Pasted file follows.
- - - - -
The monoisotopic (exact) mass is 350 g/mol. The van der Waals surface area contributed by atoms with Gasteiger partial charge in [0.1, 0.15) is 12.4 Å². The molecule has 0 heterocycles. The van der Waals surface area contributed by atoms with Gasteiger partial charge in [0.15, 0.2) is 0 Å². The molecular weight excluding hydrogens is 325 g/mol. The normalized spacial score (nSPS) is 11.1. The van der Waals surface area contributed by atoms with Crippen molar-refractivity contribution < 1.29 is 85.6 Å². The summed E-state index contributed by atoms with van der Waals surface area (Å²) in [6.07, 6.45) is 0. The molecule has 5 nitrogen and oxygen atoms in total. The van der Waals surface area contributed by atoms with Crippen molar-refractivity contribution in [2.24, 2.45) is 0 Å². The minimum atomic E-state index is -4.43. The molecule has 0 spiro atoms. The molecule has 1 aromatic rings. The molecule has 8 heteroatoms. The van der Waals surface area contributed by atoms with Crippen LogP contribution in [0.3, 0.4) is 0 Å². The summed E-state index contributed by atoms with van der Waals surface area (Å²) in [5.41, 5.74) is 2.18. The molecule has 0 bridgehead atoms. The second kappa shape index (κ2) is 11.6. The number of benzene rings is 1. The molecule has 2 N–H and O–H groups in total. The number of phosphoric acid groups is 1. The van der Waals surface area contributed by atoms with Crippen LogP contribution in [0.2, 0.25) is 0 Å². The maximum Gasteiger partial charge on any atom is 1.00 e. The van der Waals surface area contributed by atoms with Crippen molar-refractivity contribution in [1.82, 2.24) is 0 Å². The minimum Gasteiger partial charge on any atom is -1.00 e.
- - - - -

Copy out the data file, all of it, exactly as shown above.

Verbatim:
The monoisotopic (exact) mass is 350 g/mol. The van der Waals surface area contributed by atoms with Gasteiger partial charge in [0.1, 0.15) is 12.4 Å². The molecule has 0 heterocycles. The van der Waals surface area contributed by atoms with Gasteiger partial charge in [0.15, 0.2) is 0 Å². The molecular weight excluding hydrogens is 325 g/mol. The normalized spacial score (nSPS) is 11.1. The van der Waals surface area contributed by atoms with Crippen molar-refractivity contribution < 1.29 is 85.6 Å². The summed E-state index contributed by atoms with van der Waals surface area (Å²) in [6.07, 6.45) is 0. The molecule has 5 nitrogen and oxygen atoms in total. The van der Waals surface area contributed by atoms with Crippen molar-refractivity contribution in [2.24, 2.45) is 0 Å². The minimum atomic E-state index is -4.43. The molecule has 0 spiro atoms. The molecule has 1 aromatic rings. The molecule has 8 heteroatoms. The van der Waals surface area contributed by atoms with Crippen LogP contribution in [0.3, 0.4) is 0 Å². The summed E-state index contributed by atoms with van der Waals surface area (Å²) in [5.41, 5.74) is 2.18. The molecule has 0 bridgehead atoms. The second kappa shape index (κ2) is 11.6. The number of benzene rings is 1. The molecule has 2 N–H and O–H groups in total. The number of phosphoric acid groups is 1. The van der Waals surface area contributed by atoms with Crippen LogP contribution in [0.2, 0.25) is 0 Å². The maximum Gasteiger partial charge on any atom is 1.00 e. The van der Waals surface area contributed by atoms with Crippen molar-refractivity contribution in [1.82, 2.24) is 0 Å². The minimum Gasteiger partial charge on any atom is -1.00 e.